Rightlynd Review – Nothing Short of Genius

The cast of Rightlynd onstage
Jethmalani, Beck, Smith, Orozco, Martinez, Harris, Cornelius.
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Nina speaks to the audience
(R to L) Monica Orozco, Jerome Beck, Anish Jethmalani.

Spoken word poetry. Street slang. Song and dance numbers. Magical realism. Naturalism. Hilarious jokes moments before and moments after an unthinkable tragedy. If all this doesn’t sound like it could possibly fit into a coherent ninety-minute play, then you’ve never seen a play by Ike Holter. Whip-smart and fall-out-of-your-seat funny, Holter’s writing is also moving, provocative, and empathetic. It’s been said he has a unique voice, and he does, but what struck me most of all was his masterful command of a broad range of voices, all blended together seamlessly in a way that’s almost magical.

Reporter Benny hugs Nina
Anish Jethmalani, Monica Orozco.

Rightlynd is the first in Holter’s seven-part Rightlynd Saga, a play cycle you’ll likely hear about again in the next few months, as the sixth play, Red Rex, is being produced at Steep Theatre in January and the seventh, Lottery Day, is going up at The Goodman in Spring 2019, after being part of its annual New Stages festival in 2017. While each play stands on its own, it was fascinating to see the first play in the cycle, especially since the only other one I’ve seen is the staged reading of Lottery Day, the final installment, at the Goodman.

Singing waiters surround a couple
Cornelius, Harris, Martinez, Jethmalani, Orozco, Beck, Smith.

The saga starts with a woman with a vision. Nina Esposito, who begins the show as an unemployed but passionate resident of the fictional 51st Ward, aka Rightlynd, is inspired to run for alderman and, against all odds, wins. It’s impossible not to see the parallels between her and several recently-elected progressive members of Congress, most notably Alexandria Ocasio-Cortez, who is young and driven and Latina and represents everything the political establishment is afraid of. Nina immediately gets to work improving her neighborhood, most notably shutting down Applewood, a fictional corporate conglomerate that seeks to “improve” (read: gentrify) the neighborhood. But every choice Nina made to get elected and every choice she makes once in office have consequences, and before long she is asked to choose between her principles and maintaining her power.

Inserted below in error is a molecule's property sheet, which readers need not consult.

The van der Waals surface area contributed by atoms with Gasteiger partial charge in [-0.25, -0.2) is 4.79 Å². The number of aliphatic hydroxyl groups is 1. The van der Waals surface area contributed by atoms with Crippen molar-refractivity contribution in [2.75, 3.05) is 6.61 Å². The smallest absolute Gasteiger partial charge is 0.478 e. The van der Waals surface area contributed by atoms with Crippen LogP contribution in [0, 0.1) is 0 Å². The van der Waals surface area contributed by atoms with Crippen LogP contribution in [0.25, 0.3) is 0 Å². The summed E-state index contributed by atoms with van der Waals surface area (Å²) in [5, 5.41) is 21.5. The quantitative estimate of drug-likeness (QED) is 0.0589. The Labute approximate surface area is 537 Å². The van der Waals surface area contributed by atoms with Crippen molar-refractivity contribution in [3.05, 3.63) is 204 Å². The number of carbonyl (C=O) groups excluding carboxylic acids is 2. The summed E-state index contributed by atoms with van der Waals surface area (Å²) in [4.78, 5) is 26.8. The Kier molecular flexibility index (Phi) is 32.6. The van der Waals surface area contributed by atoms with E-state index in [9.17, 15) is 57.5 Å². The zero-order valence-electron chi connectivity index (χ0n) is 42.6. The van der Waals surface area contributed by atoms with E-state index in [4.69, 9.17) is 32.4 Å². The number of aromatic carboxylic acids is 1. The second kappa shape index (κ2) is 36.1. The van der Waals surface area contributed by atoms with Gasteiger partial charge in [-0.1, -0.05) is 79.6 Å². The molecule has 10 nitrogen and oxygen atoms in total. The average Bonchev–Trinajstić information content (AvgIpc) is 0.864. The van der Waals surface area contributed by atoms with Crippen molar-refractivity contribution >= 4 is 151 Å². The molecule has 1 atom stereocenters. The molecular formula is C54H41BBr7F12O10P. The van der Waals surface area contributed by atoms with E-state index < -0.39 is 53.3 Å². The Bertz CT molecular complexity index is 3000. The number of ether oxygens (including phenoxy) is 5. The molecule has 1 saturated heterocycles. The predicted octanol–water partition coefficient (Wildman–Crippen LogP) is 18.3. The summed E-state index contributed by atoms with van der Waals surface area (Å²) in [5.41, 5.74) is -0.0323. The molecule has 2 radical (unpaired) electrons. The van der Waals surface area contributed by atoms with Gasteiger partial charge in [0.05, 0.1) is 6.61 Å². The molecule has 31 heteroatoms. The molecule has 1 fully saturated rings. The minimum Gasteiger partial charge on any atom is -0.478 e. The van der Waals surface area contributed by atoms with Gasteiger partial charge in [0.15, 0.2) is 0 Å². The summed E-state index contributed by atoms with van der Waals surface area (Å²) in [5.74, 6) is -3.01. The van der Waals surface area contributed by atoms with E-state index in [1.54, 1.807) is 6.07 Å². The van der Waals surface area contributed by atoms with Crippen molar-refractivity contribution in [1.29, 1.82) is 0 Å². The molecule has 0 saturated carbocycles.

A man speaks and woman holds a sign that reads "please clap for him"
Sasha Smith, Jerome Beck.

Honestly, I’m incredibly tired of timely political plays. If a show describes itself as “more relevant now than ever,” I’m likely to take a hard pass. I get enough horrifying political drama just watching the news, thank you very much. Let me have theatre as an escape. But what Holter does with Rightlynd is so fresh, so new, it doesn’t feel like art grasping at political relevance. It strides into contemporary Chicago politics without apology, without navel-gazing, and frankly without a filter. I particularly enjoyed small business owner Robinson’s description of the mayor as a “slotty thot,” which has officially become my shorthand for outgoing mayor Rahm Emanuel. The play is rife with curse words and contemporary references, yet it also addresses modes of corruption in Chicago politics that date back decades, if not centuries.

Two women bump hips
Monica Orozco, Sasha Smith.

Every part of this production is breathtaking, from Monica Orozco’s stellar performance as Nina to the lively and gorgeous choreography of Breon Arzell to the gritty and effective scenic design of Collette Pollard. Jerome Beck is terrifying as the personification of Applewood, and Robert Cornelius kept me laughing all night as Robinson. Go see this play, not because you want more political analysis in your life, but because you’re sick of it, too, and because all of us need to think long and hard about what changing our current system looks like, what it means, and how (and if) it can be done.


Ticket Information

A gang faces off against two people
The cast of Ike Holter’s RIGHTLYND at Victory Gardens.

Location: Victory Gardens Theater is located at 2433 N. Lincoln Avenue, in the heart of Chicago’s Lincoln Park neighborhood

Dates: November 20 – December 23, 2018

Times: Tuesdays – Fridays, 7:30pm; Saturdays, 3:00pm and 7:30pm; Sundays, 3:00pm

Accessible Performances: Word for Word (open captioning): Friday, November 23 at 7:30pm, Saturday, November 24 at 3:00pm and Wednesday, November 28 at 2:00pm                     

ASL Interpreted: Friday, November 23 at 7:30pm

Audio Description/Touch Tour: Friday, November 23 at 7:30pm (Touch tour at 6:00pm), Sunday, December 2 at 3:00pm (Touch tour at 1:30pm)

Tickets: $27 – $55. The Box Office is located at 2433 N. Lincoln Avenue, Chicago. Call 773.871.3000  or visit the Victory Gardens website.


All photos by Liz Lauren.

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